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Tuesday, January 5, 2016

Revisiting NaNoWriMo 2015

Welcome back to Cogitations of a Semi-Pro Wordsmith. As many of you may know, I participated in NaNoWriMo 2015 and was successfully able to get more than 58,000 words written in a science fiction novel. I am in the process now of revising that work, but I wanted to take a moment and look back at my NaNoWriMo experience.

Starting Out

I vacillated between about three project ideas in the two months beforehand, until I finally settled on Universo Responsoriis. One of them I’m pretty sure will be my NaNoWriMo 2016 attempt, and so I’ve been working on the plot and outline of that idea ever since. I am definitely a “plotter” for NaNoWriMo projects!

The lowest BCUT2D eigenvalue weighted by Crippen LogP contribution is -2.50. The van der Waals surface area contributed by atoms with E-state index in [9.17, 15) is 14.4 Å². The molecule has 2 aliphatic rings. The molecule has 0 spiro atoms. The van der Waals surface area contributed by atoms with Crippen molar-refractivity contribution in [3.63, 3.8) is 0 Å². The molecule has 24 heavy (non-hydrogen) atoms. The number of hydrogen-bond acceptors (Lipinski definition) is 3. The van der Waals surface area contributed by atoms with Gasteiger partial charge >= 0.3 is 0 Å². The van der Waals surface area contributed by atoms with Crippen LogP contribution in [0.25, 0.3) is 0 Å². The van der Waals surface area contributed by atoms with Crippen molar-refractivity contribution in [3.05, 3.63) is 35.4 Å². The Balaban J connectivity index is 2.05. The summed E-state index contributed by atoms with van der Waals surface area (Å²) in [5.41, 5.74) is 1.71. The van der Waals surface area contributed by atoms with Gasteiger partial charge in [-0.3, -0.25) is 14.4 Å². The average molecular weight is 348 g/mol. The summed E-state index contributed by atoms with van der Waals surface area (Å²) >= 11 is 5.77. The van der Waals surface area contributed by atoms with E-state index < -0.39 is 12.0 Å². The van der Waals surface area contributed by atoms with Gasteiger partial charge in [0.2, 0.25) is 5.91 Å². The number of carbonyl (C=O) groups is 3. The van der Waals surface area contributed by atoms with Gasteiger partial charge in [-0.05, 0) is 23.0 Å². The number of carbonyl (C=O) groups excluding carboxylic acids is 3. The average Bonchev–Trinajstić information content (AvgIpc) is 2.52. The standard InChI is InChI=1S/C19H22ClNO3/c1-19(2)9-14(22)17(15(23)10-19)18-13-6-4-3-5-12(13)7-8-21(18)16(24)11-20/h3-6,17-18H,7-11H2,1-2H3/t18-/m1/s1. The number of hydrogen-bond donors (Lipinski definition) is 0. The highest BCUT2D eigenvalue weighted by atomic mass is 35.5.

Leading up to the 1st of November, I continued to tweak and rearrange the plot here and there, and I also assembled a small collection of motivational doodads. I found an awesome printable calendar by David Seah at (and I am looking forward to his 2016 version!), which I printed and put up on the wall in my office. I sat down with my calendar software, and set recurring events for my writing time (early morning and late evening, with occasional lunch-time endeavors), including alarms. I changed my wake-up alarm to make sure I had ample opportunity to start my Caffeine IV drip (kidding—it was a transdermal patch) and eat some breakfast before sitting down to write. I scheduled time for 27 of the 30 days, not including Thanksgiving nor two of the Sundays in November. For those days, I figured I’d be able to write a little more before and after, and still keep pace.